Some dogs were bred to do certain things, like herding other animals or sniffing and retrieving for hunters. From generation to generation, these instincts are passed along, which makes sheepdogs, for example, natural fits for farms and ranches. This is what’s referred to as the instinctive intelligence of dogs.

Adaptive intelligence of dogs

Continuing with our sheepdog example, all sheepdogs have the same instinctive intelligence, but their adaptive intelligence varies from dog to dog. Think of adaptive intelligence as what dogs learn to do themselves. An easy way to understand is to use an example: A hungry stray dog knows that certain containers are filled with treasures (which we humans know as trash); a hungry domestic dog knows to pester his owners for food.

Working and obedience intelligence of dogs

This type of intelligence refers to a dog’s ability to learn when taught by humans. Fetch, sit, stay — these are all examples of working and obedience intelligence, as is our train, treat, repeat method of positive reinforcement dog training

What are the smartest dog breeds in the world? The border collie, poodle, German shepherd, golden retriever, and Doberman top the list.

Dog grooming needs do vary by dog breed. Some can get away with periodic baths while others need weekly scrubbings.

Grooming: Dog Breeds and Their Care

Some breeds are higher maintenance than others, that goes without saying. Their grooming needs depend on their coat type — long-hair, medium-hair, short-hair, wire, and even hairless dogs have different needs for bathing and grooming. Nail trimming depends on the dogs’ sizes and how much time they spend outside, especially on hard surfaces that naturally file down their nails.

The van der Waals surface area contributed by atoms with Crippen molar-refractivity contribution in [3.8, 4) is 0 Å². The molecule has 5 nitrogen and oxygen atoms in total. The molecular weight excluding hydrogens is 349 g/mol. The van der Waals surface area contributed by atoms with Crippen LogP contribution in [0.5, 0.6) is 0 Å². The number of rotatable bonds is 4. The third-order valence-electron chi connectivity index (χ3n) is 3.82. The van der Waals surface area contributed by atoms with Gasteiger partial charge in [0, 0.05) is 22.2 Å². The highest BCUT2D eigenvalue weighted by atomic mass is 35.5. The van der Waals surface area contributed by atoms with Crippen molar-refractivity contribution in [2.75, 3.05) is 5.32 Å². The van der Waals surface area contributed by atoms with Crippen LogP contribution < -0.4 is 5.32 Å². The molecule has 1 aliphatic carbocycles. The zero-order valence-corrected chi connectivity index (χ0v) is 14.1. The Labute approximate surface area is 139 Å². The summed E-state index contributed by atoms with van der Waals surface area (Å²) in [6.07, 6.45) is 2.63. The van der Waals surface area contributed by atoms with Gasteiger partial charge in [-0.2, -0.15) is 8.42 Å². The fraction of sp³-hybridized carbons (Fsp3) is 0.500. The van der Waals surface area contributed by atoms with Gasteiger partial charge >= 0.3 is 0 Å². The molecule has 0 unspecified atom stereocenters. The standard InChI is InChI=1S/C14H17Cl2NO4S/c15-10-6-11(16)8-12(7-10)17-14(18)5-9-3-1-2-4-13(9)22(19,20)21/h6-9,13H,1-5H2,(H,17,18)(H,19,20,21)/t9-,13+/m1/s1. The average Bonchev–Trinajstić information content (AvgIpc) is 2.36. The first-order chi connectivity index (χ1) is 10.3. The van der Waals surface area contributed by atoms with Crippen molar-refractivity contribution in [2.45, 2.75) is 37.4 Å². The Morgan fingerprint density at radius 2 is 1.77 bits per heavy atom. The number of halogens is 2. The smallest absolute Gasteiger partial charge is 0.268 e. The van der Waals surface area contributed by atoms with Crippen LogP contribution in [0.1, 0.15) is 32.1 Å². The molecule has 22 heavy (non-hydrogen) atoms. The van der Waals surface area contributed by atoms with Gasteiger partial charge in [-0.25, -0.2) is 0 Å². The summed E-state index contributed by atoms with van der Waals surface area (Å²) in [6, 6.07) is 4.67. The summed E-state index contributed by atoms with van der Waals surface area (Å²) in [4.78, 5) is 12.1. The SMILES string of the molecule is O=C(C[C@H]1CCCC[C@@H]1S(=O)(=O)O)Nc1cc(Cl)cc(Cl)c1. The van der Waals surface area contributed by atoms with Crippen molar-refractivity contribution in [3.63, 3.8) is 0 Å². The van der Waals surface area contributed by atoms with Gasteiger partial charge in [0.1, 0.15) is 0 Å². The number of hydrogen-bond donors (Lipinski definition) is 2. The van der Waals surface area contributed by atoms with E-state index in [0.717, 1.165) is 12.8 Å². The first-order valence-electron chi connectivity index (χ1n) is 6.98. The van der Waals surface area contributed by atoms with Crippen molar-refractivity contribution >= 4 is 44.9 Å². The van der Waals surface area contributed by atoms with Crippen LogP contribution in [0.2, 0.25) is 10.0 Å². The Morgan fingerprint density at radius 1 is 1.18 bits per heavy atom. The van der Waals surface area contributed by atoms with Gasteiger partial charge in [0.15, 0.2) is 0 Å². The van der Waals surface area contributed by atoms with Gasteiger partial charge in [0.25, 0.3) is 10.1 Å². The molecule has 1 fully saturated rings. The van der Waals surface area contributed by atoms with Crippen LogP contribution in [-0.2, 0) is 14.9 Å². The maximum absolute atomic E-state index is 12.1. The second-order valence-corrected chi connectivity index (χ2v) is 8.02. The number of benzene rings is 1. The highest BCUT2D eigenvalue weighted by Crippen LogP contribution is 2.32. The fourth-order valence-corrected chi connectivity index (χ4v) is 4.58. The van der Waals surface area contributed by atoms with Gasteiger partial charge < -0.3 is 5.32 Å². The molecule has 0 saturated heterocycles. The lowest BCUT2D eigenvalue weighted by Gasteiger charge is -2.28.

Long-hair dogs that might require more grooming

Grooming needs also depend on how much they shed. Some breeds are seasonal shedders, while others rarely shed (poodle), and yet others frequently (dalmatian) shed. And, of course, larger dogs require more maintenance than smaller dogs. 

Dog breeds that are low-shedding

  • Afghan hound
  • American hairless terrier
  • American water spaniel
  • Australian terrier
  • Bichon frise
  • Bolognese
  • Boston terrier
  • Lhasa Apso 
  • Maltese
  • Miniature schnauzer
  • Poodles
  • Shih Tzu
  • Yorkshire terrier

Probably one of the most important concerns, when we talk about grooming, is allergies. Some breeds tend to do better with the estimated 10% to 20% of the U.S. population that is allergic to dogs (according to the medical journal Allergy, Asthma & Immunology Research). Many of the breeds listed above as low-shedding are also on the hypoallergenic list.

‘Hypoallergenic’ dog breeds

  • Affenpinscher
  • Afghan hound
  • American hairless terrier
  • Barbet
  • Bedlington terrier
  • Bichon frise
  • Bolognese
  • Boston terrier
  • Chinese crested
  • Coton de Tulear
  • Giant schnauzer
  • Irish water spaniel
  • Kerry blue terrier
  • Lagotto romagnolo
  • Lowchen
  • Maltese
  • Miniature schnauzer
  • Peruvian Inca orchid
  • Poodles
  • Portuguese water dog
  • Russian tsvetnaya bolonka
  • Soft-coated wheaten terrier
  • Standard schnauzer
  • Yorkshire terrier